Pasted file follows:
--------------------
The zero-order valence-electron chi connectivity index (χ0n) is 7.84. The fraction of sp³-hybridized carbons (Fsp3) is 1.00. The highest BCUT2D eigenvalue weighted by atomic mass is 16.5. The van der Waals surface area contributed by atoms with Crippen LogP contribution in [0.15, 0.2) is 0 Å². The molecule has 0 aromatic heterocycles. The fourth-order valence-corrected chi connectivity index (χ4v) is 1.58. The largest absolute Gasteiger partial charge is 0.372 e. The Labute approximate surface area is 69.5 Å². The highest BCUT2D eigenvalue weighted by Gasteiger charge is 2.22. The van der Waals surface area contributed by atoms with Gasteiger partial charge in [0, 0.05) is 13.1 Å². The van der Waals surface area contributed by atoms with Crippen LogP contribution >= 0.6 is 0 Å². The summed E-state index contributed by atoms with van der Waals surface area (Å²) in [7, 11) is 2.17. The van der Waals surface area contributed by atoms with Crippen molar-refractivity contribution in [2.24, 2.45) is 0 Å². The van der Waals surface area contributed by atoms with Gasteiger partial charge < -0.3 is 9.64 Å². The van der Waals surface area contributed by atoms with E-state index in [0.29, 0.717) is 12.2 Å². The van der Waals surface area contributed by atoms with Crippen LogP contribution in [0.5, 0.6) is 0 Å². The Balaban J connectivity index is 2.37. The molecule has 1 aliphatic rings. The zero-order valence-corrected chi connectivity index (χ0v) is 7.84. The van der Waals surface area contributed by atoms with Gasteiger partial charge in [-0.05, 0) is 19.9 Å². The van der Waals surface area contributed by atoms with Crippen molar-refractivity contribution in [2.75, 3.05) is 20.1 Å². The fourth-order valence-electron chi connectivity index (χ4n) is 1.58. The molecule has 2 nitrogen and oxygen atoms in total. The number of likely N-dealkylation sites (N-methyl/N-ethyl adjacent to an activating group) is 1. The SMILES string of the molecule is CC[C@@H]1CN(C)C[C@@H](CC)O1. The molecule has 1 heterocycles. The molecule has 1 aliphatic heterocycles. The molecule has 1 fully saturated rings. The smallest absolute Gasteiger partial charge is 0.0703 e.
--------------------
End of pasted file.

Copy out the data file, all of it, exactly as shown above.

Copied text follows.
The zero-order valence-electron chi connectivity index (χ0n) is 7.84. The fraction of sp³-hybridized carbons (Fsp3) is 1.00. The highest BCUT2D eigenvalue weighted by atomic mass is 16.5. The van der Waals surface area contributed by atoms with Crippen LogP contribution in [0.15, 0.2) is 0 Å². The molecule has 0 aromatic heterocycles. The fourth-order valence-corrected chi connectivity index (χ4v) is 1.58. The largest absolute Gasteiger partial charge is 0.372 e. The Labute approximate surface area is 69.5 Å². The highest BCUT2D eigenvalue weighted by Gasteiger charge is 2.22. The van der Waals surface area contributed by atoms with Gasteiger partial charge in [0, 0.05) is 13.1 Å². The van der Waals surface area contributed by atoms with Crippen LogP contribution >= 0.6 is 0 Å². The summed E-state index contributed by atoms with van der Waals surface area (Å²) in [7, 11) is 2.17. The van der Waals surface area contributed by atoms with Crippen molar-refractivity contribution in [2.24, 2.45) is 0 Å². The van der Waals surface area contributed by atoms with Gasteiger partial charge < -0.3 is 9.64 Å². The van der Waals surface area contributed by atoms with E-state index in [0.29, 0.717) is 12.2 Å². The van der Waals surface area contributed by atoms with Crippen LogP contribution in [0.5, 0.6) is 0 Å². The Balaban J connectivity index is 2.37. The molecule has 1 aliphatic rings. The zero-order valence-corrected chi connectivity index (χ0v) is 7.84. The van der Waals surface area contributed by atoms with Gasteiger partial charge in [-0.05, 0) is 19.9 Å². The van der Waals surface area contributed by atoms with Crippen molar-refractivity contribution in [2.75, 3.05) is 20.1 Å². The fourth-order valence-electron chi connectivity index (χ4n) is 1.58. The molecule has 2 nitrogen and oxygen atoms in total. The number of likely N-dealkylation sites (N-methyl/N-ethyl adjacent to an activating group) is 1. The SMILES string of the molecule is CC[C@@H]1CN(C)C[C@@H](CC)O1. The molecule has 1 heterocycles. The molecule has 1 aliphatic heterocycles. The molecule has 1 fully saturated rings. The smallest absolute Gasteiger partial charge is 0.0703 e.